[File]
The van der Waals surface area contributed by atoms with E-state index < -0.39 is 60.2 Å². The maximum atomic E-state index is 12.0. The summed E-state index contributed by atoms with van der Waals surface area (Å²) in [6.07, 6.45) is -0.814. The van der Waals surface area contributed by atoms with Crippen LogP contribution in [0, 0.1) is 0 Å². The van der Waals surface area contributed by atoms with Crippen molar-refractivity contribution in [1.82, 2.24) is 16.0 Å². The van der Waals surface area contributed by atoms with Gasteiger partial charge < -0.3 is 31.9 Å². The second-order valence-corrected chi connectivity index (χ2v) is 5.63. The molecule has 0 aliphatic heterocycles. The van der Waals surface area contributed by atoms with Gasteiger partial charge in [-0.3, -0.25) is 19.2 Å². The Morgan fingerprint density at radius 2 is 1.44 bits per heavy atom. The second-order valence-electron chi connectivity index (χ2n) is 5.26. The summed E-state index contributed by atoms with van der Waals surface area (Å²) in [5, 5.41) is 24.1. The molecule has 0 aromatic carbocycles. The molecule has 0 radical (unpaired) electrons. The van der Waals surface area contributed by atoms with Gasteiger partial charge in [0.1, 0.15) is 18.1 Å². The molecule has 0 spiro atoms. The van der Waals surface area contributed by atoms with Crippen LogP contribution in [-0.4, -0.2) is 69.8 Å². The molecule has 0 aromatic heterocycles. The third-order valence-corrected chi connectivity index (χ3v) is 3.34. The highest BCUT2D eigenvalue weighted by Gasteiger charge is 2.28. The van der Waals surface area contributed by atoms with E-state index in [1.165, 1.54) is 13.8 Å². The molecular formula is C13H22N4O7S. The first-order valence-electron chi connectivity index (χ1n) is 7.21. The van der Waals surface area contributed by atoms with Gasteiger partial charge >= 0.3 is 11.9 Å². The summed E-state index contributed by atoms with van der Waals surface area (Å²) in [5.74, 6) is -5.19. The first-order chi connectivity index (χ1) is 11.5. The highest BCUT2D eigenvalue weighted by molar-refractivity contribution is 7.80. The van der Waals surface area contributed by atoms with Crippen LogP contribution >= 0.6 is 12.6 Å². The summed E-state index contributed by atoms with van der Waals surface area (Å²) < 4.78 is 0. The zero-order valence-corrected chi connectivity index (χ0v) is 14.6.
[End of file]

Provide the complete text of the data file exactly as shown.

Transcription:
The van der Waals surface area contributed by atoms with E-state index < -0.39 is 60.2 Å². The maximum atomic E-state index is 12.0. The summed E-state index contributed by atoms with van der Waals surface area (Å²) in [6.07, 6.45) is -0.814. The van der Waals surface area contributed by atoms with Crippen LogP contribution in [0, 0.1) is 0 Å². The van der Waals surface area contributed by atoms with Crippen molar-refractivity contribution in [1.82, 2.24) is 16.0 Å². The van der Waals surface area contributed by atoms with Gasteiger partial charge < -0.3 is 31.9 Å². The second-order valence-corrected chi connectivity index (χ2v) is 5.63. The molecule has 0 aliphatic heterocycles. The van der Waals surface area contributed by atoms with Gasteiger partial charge in [-0.3, -0.25) is 19.2 Å². The Morgan fingerprint density at radius 2 is 1.44 bits per heavy atom. The second-order valence-electron chi connectivity index (χ2n) is 5.26. The summed E-state index contributed by atoms with van der Waals surface area (Å²) in [5, 5.41) is 24.1. The molecule has 0 aromatic carbocycles. The molecule has 0 radical (unpaired) electrons. The van der Waals surface area contributed by atoms with Gasteiger partial charge in [0.1, 0.15) is 18.1 Å². The molecule has 0 spiro atoms. The van der Waals surface area contributed by atoms with Crippen LogP contribution in [-0.4, -0.2) is 69.8 Å². The molecule has 0 aromatic heterocycles. The third-order valence-corrected chi connectivity index (χ3v) is 3.34. The highest BCUT2D eigenvalue weighted by Gasteiger charge is 2.28. The van der Waals surface area contributed by atoms with E-state index in [1.165, 1.54) is 13.8 Å². The molecular formula is C13H22N4O7S. The first-order valence-electron chi connectivity index (χ1n) is 7.21. The van der Waals surface area contributed by atoms with Gasteiger partial charge >= 0.3 is 11.9 Å². The summed E-state index contributed by atoms with van der Waals surface area (Å²) in [5.74, 6) is -5.19. The first-order chi connectivity index (χ1) is 11.5. The highest BCUT2D eigenvalue weighted by molar-refractivity contribution is 7.80. The van der Waals surface area contributed by atoms with Crippen LogP contribution >= 0.6 is 12.6 Å². The summed E-state index contributed by atoms with van der Waals surface area (Å²) < 4.78 is 0. The zero-order valence-corrected chi connectivity index (χ0v) is 14.6.